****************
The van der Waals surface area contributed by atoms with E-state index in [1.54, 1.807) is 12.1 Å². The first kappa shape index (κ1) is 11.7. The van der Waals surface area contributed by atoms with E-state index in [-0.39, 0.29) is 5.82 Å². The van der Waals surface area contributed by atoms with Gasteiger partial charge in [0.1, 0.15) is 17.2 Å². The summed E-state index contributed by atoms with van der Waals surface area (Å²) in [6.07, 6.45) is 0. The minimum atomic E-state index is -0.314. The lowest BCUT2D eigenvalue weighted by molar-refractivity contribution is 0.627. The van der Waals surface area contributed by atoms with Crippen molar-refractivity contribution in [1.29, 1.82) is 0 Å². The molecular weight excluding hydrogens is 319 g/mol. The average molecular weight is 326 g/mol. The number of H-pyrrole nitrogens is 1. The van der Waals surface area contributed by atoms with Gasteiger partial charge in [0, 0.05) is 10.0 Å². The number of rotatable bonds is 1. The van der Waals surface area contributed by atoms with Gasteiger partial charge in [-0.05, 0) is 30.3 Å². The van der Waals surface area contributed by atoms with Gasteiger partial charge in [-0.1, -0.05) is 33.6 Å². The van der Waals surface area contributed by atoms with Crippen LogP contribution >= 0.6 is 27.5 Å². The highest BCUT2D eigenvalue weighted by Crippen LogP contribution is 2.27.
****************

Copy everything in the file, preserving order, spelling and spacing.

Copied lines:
The van der Waals surface area contributed by atoms with E-state index in [1.54, 1.807) is 12.1 Å². The first kappa shape index (κ1) is 11.7. The van der Waals surface area contributed by atoms with E-state index in [-0.39, 0.29) is 5.82 Å². The van der Waals surface area contributed by atoms with Gasteiger partial charge in [0.1, 0.15) is 17.2 Å². The summed E-state index contributed by atoms with van der Waals surface area (Å²) in [6.07, 6.45) is 0. The minimum atomic E-state index is -0.314. The lowest BCUT2D eigenvalue weighted by molar-refractivity contribution is 0.627. The van der Waals surface area contributed by atoms with Crippen molar-refractivity contribution in [1.29, 1.82) is 0 Å². The molecular weight excluding hydrogens is 319 g/mol. The average molecular weight is 326 g/mol. The number of H-pyrrole nitrogens is 1. The van der Waals surface area contributed by atoms with Gasteiger partial charge in [0, 0.05) is 10.0 Å². The number of rotatable bonds is 1. The van der Waals surface area contributed by atoms with Gasteiger partial charge in [-0.05, 0) is 30.3 Å². The van der Waals surface area contributed by atoms with Gasteiger partial charge in [-0.1, -0.05) is 33.6 Å². The van der Waals surface area contributed by atoms with Crippen LogP contribution >= 0.6 is 27.5 Å². The highest BCUT2D eigenvalue weighted by Crippen LogP contribution is 2.27.